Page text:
Talk to your partner about how you will care for your children before you separate. It is imperative that you maintain a line of communication with your partner either directly or through an intermediary such as a relative, friend or counsellor.
When negotiating, both parents should be prepared to compromise their perceived ideal arrangements for the sake of resolving the matter.
A parenting agreement can be as simple or as complex as you like. Generally it is best to keep it fairly simple. For practical reasons and for the sake of stability it is often agreed that children will live mostly with one parent and spend the remaining time with the other parent and other significant family members.
Acknowledge and agree with your partner that it is likely the arrangements will need to change over time as your circumstances and the needs of the children change. For example, you could agree to review the arrangements every 2 or 3 years.
Once you have reached an agreement you should consider formalising it. The simplest way of doing so is by way of Family Court consent orders. The process is generally quick and straightforward. The Court provides a form for this purpose which requires certain background information about the parties and the children. Annexed to the application is a minute setting the terms of the agreement.
You don’t have to formalise any agreement regarding parenting matters. Many parents choose to leave their agreed arrangements on an informal basis.
If required, mediation brings you and your partner together for discussion and resolution of disputes. Mediation works best if both parties have obtained advice. For many people mediation is an attractive alternative to contested proceedings in the Family Court.
You may wish to consider the mediation services offered by the following organisations:
The Family Court of Western Australia can assist parents to resolve parenting disputes, whether the parents are married or not. An application can be made by either parent or other interested person – eg. a grandparent.
In our respectful opinion, the process offered by the Court is not a particularly effective way of resolving parenting disputes. The Court process should be used as a last resort.
The Court has the power to make orders relating to the care and control of children under the age of 18 years. This includes orders relating to the long-term care, welfare and development of a child (often referred to as guardianship), matters relating to the daily care, welfare and development of a child, such as who the child resides with and when and on what basis they have contact with the other parent, and orders in relation to any specific issues associated with the welfare of a child.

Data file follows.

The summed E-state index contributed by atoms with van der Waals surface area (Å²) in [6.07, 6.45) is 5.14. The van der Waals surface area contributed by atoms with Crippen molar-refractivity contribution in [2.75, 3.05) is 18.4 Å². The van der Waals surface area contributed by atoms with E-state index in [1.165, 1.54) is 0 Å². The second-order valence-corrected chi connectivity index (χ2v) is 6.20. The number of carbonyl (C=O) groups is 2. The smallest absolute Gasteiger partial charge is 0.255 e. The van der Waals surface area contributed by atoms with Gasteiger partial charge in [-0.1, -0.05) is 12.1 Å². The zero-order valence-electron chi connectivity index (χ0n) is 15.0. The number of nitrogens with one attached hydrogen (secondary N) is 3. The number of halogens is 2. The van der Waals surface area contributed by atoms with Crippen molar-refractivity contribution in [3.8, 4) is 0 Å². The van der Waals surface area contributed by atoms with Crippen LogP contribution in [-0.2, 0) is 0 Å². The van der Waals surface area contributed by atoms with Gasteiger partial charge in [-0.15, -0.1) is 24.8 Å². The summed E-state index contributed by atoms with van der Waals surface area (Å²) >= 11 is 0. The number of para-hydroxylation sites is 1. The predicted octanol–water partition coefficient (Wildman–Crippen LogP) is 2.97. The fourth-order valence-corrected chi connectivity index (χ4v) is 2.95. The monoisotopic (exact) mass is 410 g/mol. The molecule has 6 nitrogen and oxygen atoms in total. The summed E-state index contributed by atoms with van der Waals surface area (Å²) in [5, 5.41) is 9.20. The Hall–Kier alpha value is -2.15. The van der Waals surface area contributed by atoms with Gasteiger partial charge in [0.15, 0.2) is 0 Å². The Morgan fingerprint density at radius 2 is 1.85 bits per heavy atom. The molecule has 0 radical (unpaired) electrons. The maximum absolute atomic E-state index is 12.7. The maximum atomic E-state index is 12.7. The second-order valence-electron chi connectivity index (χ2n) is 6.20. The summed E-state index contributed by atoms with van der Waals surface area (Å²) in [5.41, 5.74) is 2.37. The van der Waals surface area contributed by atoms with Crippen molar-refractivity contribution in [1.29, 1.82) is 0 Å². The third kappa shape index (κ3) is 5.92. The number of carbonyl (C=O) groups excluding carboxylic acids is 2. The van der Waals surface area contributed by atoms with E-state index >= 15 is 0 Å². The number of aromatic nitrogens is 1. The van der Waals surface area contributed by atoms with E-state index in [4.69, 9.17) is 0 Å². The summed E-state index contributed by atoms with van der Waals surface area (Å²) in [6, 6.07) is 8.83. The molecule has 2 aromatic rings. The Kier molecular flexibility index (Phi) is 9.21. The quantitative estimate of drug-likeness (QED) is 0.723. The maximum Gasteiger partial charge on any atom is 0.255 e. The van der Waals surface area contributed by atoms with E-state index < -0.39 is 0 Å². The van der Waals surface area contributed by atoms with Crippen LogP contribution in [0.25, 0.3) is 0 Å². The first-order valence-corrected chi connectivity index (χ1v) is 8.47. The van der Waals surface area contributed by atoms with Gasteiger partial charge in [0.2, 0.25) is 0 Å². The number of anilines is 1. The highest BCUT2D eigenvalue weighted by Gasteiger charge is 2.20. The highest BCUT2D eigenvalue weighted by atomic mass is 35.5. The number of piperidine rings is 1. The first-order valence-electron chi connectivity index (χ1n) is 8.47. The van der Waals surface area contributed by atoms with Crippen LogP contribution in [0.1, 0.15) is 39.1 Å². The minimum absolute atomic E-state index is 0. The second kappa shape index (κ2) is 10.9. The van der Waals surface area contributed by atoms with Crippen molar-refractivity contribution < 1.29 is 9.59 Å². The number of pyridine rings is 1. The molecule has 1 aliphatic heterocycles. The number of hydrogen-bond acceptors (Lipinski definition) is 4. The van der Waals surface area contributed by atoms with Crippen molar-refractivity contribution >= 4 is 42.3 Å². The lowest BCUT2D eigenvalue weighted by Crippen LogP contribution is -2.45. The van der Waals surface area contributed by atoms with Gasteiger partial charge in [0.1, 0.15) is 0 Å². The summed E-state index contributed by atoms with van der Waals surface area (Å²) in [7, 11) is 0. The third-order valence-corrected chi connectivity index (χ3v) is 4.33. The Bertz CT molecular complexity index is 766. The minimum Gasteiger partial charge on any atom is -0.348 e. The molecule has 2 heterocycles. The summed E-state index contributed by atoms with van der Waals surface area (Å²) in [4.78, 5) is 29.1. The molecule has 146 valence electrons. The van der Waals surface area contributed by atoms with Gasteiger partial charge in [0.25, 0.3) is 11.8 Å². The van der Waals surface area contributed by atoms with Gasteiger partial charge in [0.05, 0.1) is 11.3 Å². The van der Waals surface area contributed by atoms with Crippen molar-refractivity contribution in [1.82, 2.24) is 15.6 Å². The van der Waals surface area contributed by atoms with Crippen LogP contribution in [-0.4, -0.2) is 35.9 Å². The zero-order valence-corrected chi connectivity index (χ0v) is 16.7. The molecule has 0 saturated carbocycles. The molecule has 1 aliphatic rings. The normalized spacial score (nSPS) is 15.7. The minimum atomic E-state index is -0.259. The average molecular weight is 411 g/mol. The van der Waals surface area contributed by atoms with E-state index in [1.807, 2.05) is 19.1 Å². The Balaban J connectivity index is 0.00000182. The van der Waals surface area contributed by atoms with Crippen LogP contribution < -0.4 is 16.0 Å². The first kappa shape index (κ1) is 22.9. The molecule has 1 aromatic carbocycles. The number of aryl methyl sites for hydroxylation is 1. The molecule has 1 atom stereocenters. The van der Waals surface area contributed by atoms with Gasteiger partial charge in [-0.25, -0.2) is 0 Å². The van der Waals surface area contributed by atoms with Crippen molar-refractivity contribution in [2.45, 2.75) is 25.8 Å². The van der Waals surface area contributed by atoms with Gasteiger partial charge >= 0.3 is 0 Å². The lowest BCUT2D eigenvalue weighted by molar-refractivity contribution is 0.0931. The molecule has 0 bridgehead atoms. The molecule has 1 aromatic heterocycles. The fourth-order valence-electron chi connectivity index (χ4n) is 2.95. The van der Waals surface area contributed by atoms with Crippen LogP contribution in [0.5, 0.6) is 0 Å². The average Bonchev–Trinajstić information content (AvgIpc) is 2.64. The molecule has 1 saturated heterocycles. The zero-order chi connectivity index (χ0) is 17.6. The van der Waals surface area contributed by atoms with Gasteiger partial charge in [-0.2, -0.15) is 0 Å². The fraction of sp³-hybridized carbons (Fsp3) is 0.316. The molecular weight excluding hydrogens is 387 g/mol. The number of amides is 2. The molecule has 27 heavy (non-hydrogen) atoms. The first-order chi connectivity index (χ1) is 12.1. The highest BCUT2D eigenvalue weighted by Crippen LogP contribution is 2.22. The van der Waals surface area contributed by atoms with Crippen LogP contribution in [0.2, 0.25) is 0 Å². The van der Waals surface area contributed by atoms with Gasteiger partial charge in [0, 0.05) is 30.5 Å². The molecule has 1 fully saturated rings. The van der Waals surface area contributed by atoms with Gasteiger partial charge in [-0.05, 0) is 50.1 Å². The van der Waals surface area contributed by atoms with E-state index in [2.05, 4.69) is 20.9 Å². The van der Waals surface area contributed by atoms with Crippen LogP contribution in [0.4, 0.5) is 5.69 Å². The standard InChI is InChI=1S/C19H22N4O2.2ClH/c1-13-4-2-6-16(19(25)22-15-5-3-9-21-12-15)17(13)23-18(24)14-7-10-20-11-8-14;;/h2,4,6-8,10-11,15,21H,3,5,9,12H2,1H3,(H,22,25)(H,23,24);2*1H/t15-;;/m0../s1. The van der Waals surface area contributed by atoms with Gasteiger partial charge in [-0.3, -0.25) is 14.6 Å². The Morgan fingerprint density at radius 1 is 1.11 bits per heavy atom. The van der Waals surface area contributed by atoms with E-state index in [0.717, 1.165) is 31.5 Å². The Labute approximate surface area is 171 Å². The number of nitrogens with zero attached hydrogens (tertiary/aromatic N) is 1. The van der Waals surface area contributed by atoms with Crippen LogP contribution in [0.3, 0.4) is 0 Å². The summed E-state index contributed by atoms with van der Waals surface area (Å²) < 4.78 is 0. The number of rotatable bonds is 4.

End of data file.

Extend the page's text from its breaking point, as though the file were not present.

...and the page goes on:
The Court must take the following matters into consideration:
The Court has discretion in these matters; and this brings to mind one of the risks of going to Court in these circumstances – that the Court may impose on you and your partner an arrangement that doesn’t actually suit either of you.
You should consider very carefully the benefits and costs of engaging a lawyer to represent you. If you are able to take a reasonably objective view of the issues and can express yourself clearly you should consider representing yourself. The Family Court‘s website has helpful information.
If you are separating you must give consideration to the financial arrangements for your children.
The child support scheme in Australia is administered by the Child Support Agency (Agency).
The scheme provides for an administrative assessment of the child support which generally creates a liability for the non-custodial parent to pay child support. The assessment is based on a formula which takes into account many factors including the incomes of both parents and the amount of time the children spend with each parent.
The Agency’s website has a useful child support calculator. The calculator will give you an estimate of the amount of child support you can expect to pay or receive through the Agency.
It is open to you or your partner to ask the Agency to issue a child support assessment; however, if both parents agree, you may have a private child support arrangement either by:
Child support agreements may provide for payment of periodic amounts and also payments to third parties which benefit the children – for example school fees or health insurance.
In general, there are two types of agreements that determine or alter the amount of child support to be paid; namely limited child support agreements and binding child support agreements.
Once signed these agreement must be lodged at the Agency for registration.